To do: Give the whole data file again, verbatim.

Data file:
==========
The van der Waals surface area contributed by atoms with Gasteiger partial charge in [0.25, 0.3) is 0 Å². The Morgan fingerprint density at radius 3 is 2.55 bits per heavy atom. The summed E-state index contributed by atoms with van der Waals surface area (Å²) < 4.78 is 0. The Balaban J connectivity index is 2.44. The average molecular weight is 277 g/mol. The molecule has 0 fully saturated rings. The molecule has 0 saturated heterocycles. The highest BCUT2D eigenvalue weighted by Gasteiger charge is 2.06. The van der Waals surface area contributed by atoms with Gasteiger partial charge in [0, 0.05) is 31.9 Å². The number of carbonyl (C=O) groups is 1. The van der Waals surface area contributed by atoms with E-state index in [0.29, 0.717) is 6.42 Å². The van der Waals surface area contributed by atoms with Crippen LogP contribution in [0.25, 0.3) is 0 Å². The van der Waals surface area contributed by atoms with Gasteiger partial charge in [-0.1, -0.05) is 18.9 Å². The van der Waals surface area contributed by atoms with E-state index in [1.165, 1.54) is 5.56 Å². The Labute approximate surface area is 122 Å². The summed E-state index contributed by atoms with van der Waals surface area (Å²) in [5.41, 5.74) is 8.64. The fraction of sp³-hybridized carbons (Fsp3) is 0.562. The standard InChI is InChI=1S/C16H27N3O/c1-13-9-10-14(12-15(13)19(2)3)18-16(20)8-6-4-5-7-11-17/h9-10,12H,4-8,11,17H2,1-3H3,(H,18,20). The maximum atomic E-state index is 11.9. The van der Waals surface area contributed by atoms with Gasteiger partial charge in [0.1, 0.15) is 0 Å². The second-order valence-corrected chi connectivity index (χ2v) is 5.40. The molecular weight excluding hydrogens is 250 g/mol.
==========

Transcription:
The van der Waals surface area contributed by atoms with Gasteiger partial charge in [0.25, 0.3) is 0 Å². The Morgan fingerprint density at radius 3 is 2.55 bits per heavy atom. The summed E-state index contributed by atoms with van der Waals surface area (Å²) < 4.78 is 0. The Balaban J connectivity index is 2.44. The average molecular weight is 277 g/mol. The molecule has 0 fully saturated rings. The molecule has 0 saturated heterocycles. The highest BCUT2D eigenvalue weighted by Gasteiger charge is 2.06. The van der Waals surface area contributed by atoms with Gasteiger partial charge in [0, 0.05) is 31.9 Å². The number of carbonyl (C=O) groups is 1. The van der Waals surface area contributed by atoms with E-state index in [0.29, 0.717) is 6.42 Å². The van der Waals surface area contributed by atoms with Crippen LogP contribution in [0.25, 0.3) is 0 Å². The van der Waals surface area contributed by atoms with Gasteiger partial charge in [-0.1, -0.05) is 18.9 Å². The van der Waals surface area contributed by atoms with E-state index in [1.165, 1.54) is 5.56 Å². The Labute approximate surface area is 122 Å². The summed E-state index contributed by atoms with van der Waals surface area (Å²) in [5.41, 5.74) is 8.64. The fraction of sp³-hybridized carbons (Fsp3) is 0.562. The standard InChI is InChI=1S/C16H27N3O/c1-13-9-10-14(12-15(13)19(2)3)18-16(20)8-6-4-5-7-11-17/h9-10,12H,4-8,11,17H2,1-3H3,(H,18,20). The maximum atomic E-state index is 11.9. The van der Waals surface area contributed by atoms with Gasteiger partial charge in [0.1, 0.15) is 0 Å². The second-order valence-corrected chi connectivity index (χ2v) is 5.40. The molecular weight excluding hydrogens is 250 g/mol.